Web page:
Andy Semotiuk

The Toronto Sun recently reported that as many as 100,000 illegal immigrants may be working in the Toronto construction trade.

Below is a Q & A with immigration lawyer Andy Semotiuk on the issue.

Andy, the Toronto Sun quotes one source as saying there are 100,000 illegal immigrants working in the construction trade. Is this possible?

It certainly is. I personally know of a few and I suspect pretty much anyone living in Toronto does as well. Some of these people have been here for many, many years – perhaps even ten or more.

Apart from working and paying Canadian taxes, many have contributed to the community through their churches, ethnic organizations or in doing charitable work. Many have families back home that rely on them to send money to support the spouse and children. There is the long term problem of separation from families and the inability of those who are here as illegals to do anything to correct the problem.

If there really are tens of thousands of illegal immigrants working in the Toronto area, what do you think the government will do about it?

The government is preoccupied with the removal of war criminals and regular criminals from Canada so that tackling this issue for the government is a lower priority.

As for people who are here illegally and working in construction, or illegals in Canada in general, I believe Canada needs to adopt a legalization program that should consist of the following elements:

1.  Anyone who has been in Canada since a specific date chosen by the government when introducing the program, such as for example December 1st, 2011, would be eligible to apply. Later arrivals would not.

2.  To qualify, the program would require that the illegal immigrant would have to come forward and admit before an immigration officer that he or she is illegally in Canada and provide the basic facts about his or her situation. In other words, they must self-report and not be caught in illegal status. This would encourage illegal immigrants to seek to correct their status and not waste Canadian resources trying to find them.

“The process today for obtaining a work permit in Canada is not easy and therefore unintentionally punishes those who seek to come legally”

3.  The relevant person would have to produce evidence of residence in Canada, such as phone bills, utility bills and the like. The applicant would have to show either that they have been paying Canadian taxes and are up to date, or agree to file and pay taxes on all their income for the period of time they have been in Canada.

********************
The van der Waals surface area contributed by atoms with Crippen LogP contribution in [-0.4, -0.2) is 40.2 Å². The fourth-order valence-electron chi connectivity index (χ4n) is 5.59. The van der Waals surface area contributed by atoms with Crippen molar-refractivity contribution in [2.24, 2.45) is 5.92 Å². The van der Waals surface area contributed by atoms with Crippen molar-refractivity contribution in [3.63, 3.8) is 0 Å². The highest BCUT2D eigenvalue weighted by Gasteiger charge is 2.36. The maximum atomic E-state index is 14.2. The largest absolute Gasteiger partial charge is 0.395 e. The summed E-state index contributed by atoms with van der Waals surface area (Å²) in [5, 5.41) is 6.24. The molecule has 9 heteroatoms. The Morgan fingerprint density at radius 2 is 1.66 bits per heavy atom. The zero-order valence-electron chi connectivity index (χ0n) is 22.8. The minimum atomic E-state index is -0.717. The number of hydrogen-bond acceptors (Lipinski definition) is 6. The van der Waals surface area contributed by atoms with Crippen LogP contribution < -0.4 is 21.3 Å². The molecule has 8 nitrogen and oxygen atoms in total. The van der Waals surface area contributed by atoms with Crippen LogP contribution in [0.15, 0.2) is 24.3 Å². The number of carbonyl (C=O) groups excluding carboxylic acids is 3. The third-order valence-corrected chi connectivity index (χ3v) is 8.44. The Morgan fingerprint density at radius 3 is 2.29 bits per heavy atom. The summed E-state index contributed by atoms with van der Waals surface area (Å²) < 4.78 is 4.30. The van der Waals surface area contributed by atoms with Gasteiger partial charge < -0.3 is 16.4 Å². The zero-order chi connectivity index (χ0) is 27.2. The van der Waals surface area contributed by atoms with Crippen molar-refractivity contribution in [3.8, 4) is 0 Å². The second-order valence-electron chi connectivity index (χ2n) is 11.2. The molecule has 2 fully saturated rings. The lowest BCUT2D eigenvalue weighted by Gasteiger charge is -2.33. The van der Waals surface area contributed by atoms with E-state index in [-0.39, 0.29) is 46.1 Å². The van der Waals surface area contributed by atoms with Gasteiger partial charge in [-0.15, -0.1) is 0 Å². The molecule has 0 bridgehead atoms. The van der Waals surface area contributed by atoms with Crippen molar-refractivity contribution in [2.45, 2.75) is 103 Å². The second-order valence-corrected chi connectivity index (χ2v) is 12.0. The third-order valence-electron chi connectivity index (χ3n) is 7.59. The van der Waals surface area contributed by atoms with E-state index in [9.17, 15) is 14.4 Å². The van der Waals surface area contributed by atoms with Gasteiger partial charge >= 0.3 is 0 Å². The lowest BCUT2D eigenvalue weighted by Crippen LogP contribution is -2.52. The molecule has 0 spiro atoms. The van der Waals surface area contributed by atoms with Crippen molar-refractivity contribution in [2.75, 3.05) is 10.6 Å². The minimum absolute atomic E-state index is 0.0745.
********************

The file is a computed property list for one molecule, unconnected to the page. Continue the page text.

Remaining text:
4.  The applicant would be required to pay a fine of $5000 for having been illegally in Canada. Terms for the payment of the fine, and for arrears in taxes if pertinent, could be arranged with immigration in hardship cases, based on future earnings.

5.  Persons who failed in an application for refugee status, or who are scheduled to be removed, would be ineligible to apply, but could be considered for return to their country of origin and return to Canada through visa processing posts in humanitarian or special circumstances cases, on a special basis provided they leave Canada immediately upon being notified of the same and at their own cost.

6.  Persons who do not qualify to remain in Canada under the program but would be prepared to leave Canada if Canada pays for their return, would be helped to return to their country of origin at Canadian expense and with a one-time payment of $1000 being roughly the amount of an application for immigration to Canada provided that they agree not to apply, nor to return to Canada, for a period of at least three years.

7.  Those who come forward and qualify under the program would be issued three year work permits to enable them to work legally in Canada.

8.  At the end of three years, the workers would be eligible to apply for permanent residence provided that they have paid out their fines and their outstanding income tax indebtedness if any.

Those who failed to comply would lose the right to remain in Canada and would be required to return to their country of origin.

Does this issue make it harder for people to follow proper channels and get into the country legally?

My belief is that the reason we have this backlog of illegal immigrants is due, in large measure, to our inability to make it easier for people to comply with Canadian immigration laws and harder for people who do not comply with Canadian immigration laws. The process today for obtaining a work permit in Canada is not easy and therefore unintentionally punishes those who seek to come legally while rewarding those who come illegally. Getting the reward and punishment balance with legal and illegal factors is the key to a successful policy.

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